Pluto defines a Planet as being a Planet!

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kheider

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<font color="yellow">>Are you are saying that a standard from 1,000 years of technically inferior science should override a modern day standard?</font><br /><br />I am sure Ron was referring to the fact that Mercury has been known as a Planet for thousands of years, were as Pluto has NOT even been known for 100 years. It just happens to be that modern science has shown that Mercury is the smallest planet (assuming of course that we do NOT call Pluto a planet).<br /><br /><font color="yellow">>I have thrown down the question (what differentiates a “Planet” from a “Dwarf Planet”) on the table and not one single satisfactory answer has arisen</font><br /><br />Your opinion. Some of us agree with the answers and agree they need some refinement.<br /><br /><font color="yellow">>I believe the IAU should have left Pluto as a planet </font>font color=orange>and not added any more planets to our solar system with the emphasis that the planet issue needs to be researched further.<br /><br />That's basically what they did! The IAU, as a group of professional astronomers, decided it was best to remove Pluto as one of the Planets and then do more research on what defines a Planet.<br /><br />-- Kevin Heider
 
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silylene old

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<font color="yellow">I am sure Ron was referring to the fact that Mercury has been known as a Planet for thousands of years, were as Pluto has NOT even been known for 100 years. </font><br /><br /><b>Umm, not.</b><br /><br />The Greeks thought the dim "star" they saw in the dawn and dusk skies circled the earth and was the messenger of the gods, riding a chariot.<br />The Romans thought the dim "star" they saw in the dawn and dusk skies circled the earth and was the god of travel and commerce.<br />The Germanics and Norse thought the dim "star" they saw in the dawn and dusk skies was Wotan, or Odin, the god of shamanistic magic and poetry.<br />The Mayans thought the dim "star" they saw in the dawn and dusk skies was the owl-skull god.<br />The Hindu thought the dim "star" they saw in the dawn and dusk skies was the ruler of numerology and vedic astrology.<br />The Medievalists thought the dim "star" they saw in the dawn and dusk skies circled the earth and was the symbol of duality and cleverness.<br /><br />You know, it wasn't until Newton that anyone got it somewhat right - that Mercury was an object that circled the sun (350 yrs ago).<br /><br />It wasn't known that mercury was spherical until phases were seen by Zupus in 1639 .<br /><br />Thousands of years? Not. <div class="Discussion_UserSignature"> <div class="Discussion_UserSignature" align="center"><em><font color="#0000ff">- - - - - - - - - - - - - - - - - - - - - -</font></em> </div><div class="Discussion_UserSignature" align="center"><font color="#0000ff"><em>I really, really, really miss the "first unread post" function.</em></font> </div> </div>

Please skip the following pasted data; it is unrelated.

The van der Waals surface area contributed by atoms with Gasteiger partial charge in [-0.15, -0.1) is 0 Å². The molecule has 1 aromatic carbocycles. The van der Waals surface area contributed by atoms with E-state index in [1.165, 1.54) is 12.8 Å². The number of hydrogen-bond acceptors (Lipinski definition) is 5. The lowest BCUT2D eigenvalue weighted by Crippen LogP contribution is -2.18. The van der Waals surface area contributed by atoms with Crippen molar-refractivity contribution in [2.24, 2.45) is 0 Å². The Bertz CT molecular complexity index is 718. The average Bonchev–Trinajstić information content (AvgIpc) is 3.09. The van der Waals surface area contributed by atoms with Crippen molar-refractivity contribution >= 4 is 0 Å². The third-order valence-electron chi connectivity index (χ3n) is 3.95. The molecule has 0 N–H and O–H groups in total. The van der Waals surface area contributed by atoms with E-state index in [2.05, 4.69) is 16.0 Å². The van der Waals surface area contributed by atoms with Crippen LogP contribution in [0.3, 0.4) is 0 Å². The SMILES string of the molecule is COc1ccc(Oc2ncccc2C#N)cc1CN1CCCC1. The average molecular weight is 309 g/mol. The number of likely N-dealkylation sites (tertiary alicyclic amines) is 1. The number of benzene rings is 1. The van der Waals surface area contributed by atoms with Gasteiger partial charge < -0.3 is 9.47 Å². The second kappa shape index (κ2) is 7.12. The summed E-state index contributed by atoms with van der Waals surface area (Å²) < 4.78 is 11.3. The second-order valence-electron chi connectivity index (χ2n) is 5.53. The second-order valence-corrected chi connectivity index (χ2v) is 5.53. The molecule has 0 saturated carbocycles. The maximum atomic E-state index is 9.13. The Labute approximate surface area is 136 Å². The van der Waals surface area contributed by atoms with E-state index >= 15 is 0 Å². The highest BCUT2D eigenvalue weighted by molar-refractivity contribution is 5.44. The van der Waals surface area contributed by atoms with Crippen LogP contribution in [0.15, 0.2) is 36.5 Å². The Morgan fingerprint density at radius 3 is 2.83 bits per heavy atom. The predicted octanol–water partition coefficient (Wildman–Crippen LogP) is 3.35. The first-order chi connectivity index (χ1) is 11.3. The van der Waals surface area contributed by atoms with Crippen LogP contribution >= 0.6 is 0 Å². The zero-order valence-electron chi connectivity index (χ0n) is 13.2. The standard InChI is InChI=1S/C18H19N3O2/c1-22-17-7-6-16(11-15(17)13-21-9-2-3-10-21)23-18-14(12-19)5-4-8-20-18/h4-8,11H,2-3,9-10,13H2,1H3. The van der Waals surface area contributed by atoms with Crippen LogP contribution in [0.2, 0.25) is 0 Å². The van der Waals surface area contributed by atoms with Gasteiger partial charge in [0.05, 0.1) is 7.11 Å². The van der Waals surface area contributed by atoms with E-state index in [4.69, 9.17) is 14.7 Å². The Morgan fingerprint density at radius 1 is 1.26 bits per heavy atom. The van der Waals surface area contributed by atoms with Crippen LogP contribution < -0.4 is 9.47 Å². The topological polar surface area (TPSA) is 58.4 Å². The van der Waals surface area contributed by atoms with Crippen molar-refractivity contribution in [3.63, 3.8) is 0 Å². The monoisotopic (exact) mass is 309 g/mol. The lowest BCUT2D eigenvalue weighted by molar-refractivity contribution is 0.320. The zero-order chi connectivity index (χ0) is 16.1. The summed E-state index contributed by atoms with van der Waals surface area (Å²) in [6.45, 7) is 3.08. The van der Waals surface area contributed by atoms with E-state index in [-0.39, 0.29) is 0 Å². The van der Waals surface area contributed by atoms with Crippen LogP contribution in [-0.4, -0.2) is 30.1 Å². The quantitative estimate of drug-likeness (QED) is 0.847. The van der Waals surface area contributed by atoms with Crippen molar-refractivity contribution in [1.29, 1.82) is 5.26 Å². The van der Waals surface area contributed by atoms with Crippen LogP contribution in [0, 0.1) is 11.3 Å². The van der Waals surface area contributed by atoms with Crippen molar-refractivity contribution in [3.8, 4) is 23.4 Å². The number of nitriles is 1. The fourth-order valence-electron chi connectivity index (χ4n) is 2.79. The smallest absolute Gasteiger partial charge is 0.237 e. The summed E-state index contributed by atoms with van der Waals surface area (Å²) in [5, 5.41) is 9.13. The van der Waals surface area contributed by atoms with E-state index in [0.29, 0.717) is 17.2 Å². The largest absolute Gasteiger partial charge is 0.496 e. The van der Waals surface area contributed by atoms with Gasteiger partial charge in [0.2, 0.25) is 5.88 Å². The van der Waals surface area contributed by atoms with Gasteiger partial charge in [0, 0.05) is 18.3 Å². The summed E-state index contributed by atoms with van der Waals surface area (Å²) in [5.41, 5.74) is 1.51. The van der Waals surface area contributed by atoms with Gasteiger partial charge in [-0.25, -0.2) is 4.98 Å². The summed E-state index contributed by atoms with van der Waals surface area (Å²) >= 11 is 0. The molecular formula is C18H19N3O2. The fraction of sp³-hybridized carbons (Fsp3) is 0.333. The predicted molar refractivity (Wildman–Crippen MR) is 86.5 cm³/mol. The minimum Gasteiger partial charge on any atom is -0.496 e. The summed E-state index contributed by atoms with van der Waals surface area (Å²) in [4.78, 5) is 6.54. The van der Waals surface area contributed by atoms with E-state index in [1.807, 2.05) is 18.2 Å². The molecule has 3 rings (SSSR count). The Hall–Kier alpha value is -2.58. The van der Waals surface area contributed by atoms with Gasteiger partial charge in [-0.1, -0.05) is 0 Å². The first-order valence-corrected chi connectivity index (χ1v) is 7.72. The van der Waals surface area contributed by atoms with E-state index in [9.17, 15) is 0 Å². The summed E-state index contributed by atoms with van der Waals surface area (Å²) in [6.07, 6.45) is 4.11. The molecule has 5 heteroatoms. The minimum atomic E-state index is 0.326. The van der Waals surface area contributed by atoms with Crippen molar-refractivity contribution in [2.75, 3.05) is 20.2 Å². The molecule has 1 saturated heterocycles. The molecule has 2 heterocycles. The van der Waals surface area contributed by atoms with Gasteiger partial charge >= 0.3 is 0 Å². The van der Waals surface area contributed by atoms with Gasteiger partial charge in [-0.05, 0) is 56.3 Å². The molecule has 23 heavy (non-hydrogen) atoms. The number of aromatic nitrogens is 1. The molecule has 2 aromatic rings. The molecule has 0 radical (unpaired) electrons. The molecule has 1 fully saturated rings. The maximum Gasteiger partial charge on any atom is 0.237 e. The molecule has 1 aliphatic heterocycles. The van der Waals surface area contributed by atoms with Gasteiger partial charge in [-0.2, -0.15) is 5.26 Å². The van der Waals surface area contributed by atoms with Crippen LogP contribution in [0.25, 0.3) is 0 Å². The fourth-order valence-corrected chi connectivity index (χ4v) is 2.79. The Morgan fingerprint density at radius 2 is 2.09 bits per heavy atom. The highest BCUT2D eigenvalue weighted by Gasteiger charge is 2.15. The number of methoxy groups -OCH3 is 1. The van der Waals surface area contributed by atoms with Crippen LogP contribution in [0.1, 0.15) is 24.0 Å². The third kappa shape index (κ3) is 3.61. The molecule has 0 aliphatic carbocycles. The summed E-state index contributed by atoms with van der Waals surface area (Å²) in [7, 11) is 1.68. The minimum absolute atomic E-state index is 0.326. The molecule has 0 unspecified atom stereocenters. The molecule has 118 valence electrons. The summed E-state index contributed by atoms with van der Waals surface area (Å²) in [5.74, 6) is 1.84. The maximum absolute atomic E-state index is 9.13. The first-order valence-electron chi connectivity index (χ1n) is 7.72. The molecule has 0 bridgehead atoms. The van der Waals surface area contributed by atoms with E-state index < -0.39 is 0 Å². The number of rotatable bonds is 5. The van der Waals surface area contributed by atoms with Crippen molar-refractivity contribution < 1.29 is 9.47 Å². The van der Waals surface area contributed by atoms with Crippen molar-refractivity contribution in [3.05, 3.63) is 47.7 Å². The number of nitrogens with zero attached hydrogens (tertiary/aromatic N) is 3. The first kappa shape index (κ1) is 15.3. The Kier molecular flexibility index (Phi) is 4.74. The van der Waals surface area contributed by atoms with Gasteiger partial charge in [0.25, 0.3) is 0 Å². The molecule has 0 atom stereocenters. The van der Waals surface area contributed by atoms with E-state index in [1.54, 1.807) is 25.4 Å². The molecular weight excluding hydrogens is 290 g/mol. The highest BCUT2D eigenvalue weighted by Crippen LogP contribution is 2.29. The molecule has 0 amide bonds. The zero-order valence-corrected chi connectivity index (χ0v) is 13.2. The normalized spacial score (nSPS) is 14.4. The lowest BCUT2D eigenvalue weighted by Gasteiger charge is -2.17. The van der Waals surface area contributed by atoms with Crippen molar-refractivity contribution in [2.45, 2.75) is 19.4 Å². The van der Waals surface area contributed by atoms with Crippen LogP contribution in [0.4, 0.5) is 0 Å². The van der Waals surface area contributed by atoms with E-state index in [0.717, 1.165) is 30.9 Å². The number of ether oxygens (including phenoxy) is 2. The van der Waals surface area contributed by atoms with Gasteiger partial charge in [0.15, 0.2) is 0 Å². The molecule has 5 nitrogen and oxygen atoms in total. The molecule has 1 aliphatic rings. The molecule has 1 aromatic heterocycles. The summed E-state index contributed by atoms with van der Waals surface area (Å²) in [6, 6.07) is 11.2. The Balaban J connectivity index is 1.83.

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kheider

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<font color="yellow">>Mercury has been known as a Planet for thousands of years, were as Pluto has NOT even been known for 100 years.</font><br /><br />Planets have been known as wanderers in the sky for thousands of years. Mercury has been observed moving amongst the stars since man first started looking up at the sky. Pluto has not!<br /><br />-- Kevin Heider
 
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silylene old

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<font color="yellow">Planets have been known as wanderers in the sky for thousands of years. Mercury has been observed moving amongst the stars since man first started looking up at the sky.</font><br /><br />At least your backtracking on your prior statement is getting somewhere now. "Wanderers" is correct: wandering gods, wandering skull-owls, and even a wandering horse drawn chariot. Anything but a spherical body of stone and metal orbiting around the sun according to the laws of gravitation! <div class="Discussion_UserSignature"> <div class="Discussion_UserSignature" align="center"><em><font color="#0000ff">- - - - - - - - - - - - - - - - - - - - - -</font></em> </div><div class="Discussion_UserSignature" align="center"><font color="#0000ff"><em>I really, really, really miss the "first unread post" function.</em></font> </div> </div>
 
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kheider

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<b>Planet</b>: One of the seven celestial bodies, Mercury, Venus, the moon, the sun, Mars, Jupiter, and Saturn, visible to the naked eye and thought by ancient astronomers to wander in the heavens above a fixed Earth and among fixed stars. The word “planet” comes from the Greek word for “wanderer".<br /><br />So, it is accurate to say, "Mercury has been known as a Planet for thousands of years, were as Pluto has NOT even been known for 100 years."<br /><br />-- Kevin Heider